Thesis - campus only access
Date of Award
Master of Science (MS)
The goal of this research was to norm the Brief Symptom Inventory (BSI) on a juvenile offender population for use as a pre-screening tool to be used to match individual’s needs with services offered in the juvenile corrections setting. Presently, the BSI has been normed against four populations: (a) adult psychiatric outpatients, (b) adult nonpatients, (c) adult psychiatric inpatients, and (d) adolescent nonpatients. The BSI was administered to 506 Juvenile Offenders (JO) between the ages of 12 and 18. Youth were recruited form five youth centers in Kansas. The BSI is a 53-item, self-report, protocol that measures psychological symptom patterns. The BSI was administered to the youth shortly after their arrival at the centers. Differences were discovered between the normative adolescent population and the test population. All of the nine BSI subscales: Somatization, Obsessive Compulsive, Interpersonal Sensitivity, Hostility, Depression, Anxiety, Phobic Anxiety, Paranoid Ideation, Psychoticism and three global indices showed significant differences at the .05 level or lower from the adolescent norm group. The global indices including the Positive Symptom Index and the Global Severity Index were also significantly higher at the p<.001 level.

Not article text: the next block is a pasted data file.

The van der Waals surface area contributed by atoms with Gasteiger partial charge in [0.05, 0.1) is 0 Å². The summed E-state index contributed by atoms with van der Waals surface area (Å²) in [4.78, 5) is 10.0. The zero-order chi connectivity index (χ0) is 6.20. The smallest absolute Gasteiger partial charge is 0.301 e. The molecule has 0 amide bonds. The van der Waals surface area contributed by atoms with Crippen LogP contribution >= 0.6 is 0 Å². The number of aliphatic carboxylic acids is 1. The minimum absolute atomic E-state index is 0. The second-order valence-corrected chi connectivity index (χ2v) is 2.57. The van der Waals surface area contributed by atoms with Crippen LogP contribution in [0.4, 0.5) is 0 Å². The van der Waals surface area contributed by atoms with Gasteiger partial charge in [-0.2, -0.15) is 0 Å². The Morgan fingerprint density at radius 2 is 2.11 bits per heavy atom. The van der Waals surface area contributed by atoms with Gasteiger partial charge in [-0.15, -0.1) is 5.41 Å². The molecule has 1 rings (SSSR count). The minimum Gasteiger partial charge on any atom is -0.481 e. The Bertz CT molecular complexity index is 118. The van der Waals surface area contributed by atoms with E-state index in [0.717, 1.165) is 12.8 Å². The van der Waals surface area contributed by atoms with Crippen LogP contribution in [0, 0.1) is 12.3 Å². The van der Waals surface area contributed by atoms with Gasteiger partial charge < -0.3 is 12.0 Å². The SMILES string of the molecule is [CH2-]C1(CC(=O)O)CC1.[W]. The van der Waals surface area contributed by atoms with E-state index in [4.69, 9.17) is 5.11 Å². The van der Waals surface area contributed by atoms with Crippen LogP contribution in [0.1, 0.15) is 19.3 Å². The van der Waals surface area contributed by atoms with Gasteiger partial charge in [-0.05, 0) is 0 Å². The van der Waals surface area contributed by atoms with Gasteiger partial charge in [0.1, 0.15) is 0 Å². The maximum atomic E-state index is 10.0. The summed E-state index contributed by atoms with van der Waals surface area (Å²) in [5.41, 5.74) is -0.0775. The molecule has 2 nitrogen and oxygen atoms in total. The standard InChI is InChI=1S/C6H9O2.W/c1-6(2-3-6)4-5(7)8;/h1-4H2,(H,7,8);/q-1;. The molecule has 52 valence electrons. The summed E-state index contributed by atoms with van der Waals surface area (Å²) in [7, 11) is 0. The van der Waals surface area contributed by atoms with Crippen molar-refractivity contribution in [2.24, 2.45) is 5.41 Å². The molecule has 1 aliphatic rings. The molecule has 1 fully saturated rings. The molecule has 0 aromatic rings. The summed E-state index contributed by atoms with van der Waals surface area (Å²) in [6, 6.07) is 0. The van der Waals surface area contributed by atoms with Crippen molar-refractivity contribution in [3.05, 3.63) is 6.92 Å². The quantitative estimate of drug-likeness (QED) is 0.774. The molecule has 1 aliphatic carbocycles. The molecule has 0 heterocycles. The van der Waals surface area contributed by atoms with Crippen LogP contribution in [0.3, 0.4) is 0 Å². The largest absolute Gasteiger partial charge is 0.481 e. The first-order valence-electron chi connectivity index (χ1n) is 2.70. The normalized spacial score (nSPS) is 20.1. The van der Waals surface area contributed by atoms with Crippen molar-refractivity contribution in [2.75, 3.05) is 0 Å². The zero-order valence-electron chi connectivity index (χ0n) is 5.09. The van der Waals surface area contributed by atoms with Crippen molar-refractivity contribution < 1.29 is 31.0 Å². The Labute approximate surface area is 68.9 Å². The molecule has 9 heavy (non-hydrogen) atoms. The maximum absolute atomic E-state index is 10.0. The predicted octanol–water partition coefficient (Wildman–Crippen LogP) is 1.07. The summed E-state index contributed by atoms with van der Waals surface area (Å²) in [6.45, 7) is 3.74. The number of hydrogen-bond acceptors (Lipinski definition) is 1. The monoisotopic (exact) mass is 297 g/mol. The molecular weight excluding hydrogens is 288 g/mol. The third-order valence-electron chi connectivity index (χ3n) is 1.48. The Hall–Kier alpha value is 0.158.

Clore, Douglas L., "The Brief Symptom Inventory and Juvenile Offenders: Is There a Difference?" (2001). Master's Theses. 2811.
Copyright 2001 Douglas L. Clore